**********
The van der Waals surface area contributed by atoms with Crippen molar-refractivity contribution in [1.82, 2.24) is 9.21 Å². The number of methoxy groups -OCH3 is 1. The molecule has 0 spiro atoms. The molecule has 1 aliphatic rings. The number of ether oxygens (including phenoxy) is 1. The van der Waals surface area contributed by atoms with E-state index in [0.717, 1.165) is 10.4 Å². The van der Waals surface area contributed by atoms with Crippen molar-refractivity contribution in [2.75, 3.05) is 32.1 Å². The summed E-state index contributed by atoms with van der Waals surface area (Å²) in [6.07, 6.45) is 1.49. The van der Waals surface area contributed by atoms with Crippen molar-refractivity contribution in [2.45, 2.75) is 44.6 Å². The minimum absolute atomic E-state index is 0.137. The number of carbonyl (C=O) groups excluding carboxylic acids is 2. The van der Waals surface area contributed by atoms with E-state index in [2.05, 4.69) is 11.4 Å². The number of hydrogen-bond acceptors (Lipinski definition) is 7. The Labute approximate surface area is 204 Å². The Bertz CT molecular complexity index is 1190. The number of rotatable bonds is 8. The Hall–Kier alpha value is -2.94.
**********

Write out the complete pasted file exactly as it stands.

The van der Waals surface area contributed by atoms with Crippen molar-refractivity contribution in [1.82, 2.24) is 9.21 Å². The number of methoxy groups -OCH3 is 1. The molecule has 0 spiro atoms. The molecule has 1 aliphatic rings. The number of ether oxygens (including phenoxy) is 1. The van der Waals surface area contributed by atoms with E-state index in [0.717, 1.165) is 10.4 Å². The van der Waals surface area contributed by atoms with Crippen molar-refractivity contribution in [2.75, 3.05) is 32.1 Å². The summed E-state index contributed by atoms with van der Waals surface area (Å²) in [6.07, 6.45) is 1.49. The van der Waals surface area contributed by atoms with Crippen molar-refractivity contribution in [2.45, 2.75) is 44.6 Å². The minimum absolute atomic E-state index is 0.137. The number of carbonyl (C=O) groups excluding carboxylic acids is 2. The van der Waals surface area contributed by atoms with E-state index in [2.05, 4.69) is 11.4 Å². The number of hydrogen-bond acceptors (Lipinski definition) is 7. The Labute approximate surface area is 204 Å². The Bertz CT molecular complexity index is 1190. The number of rotatable bonds is 8. The Hall–Kier alpha value is -2.94.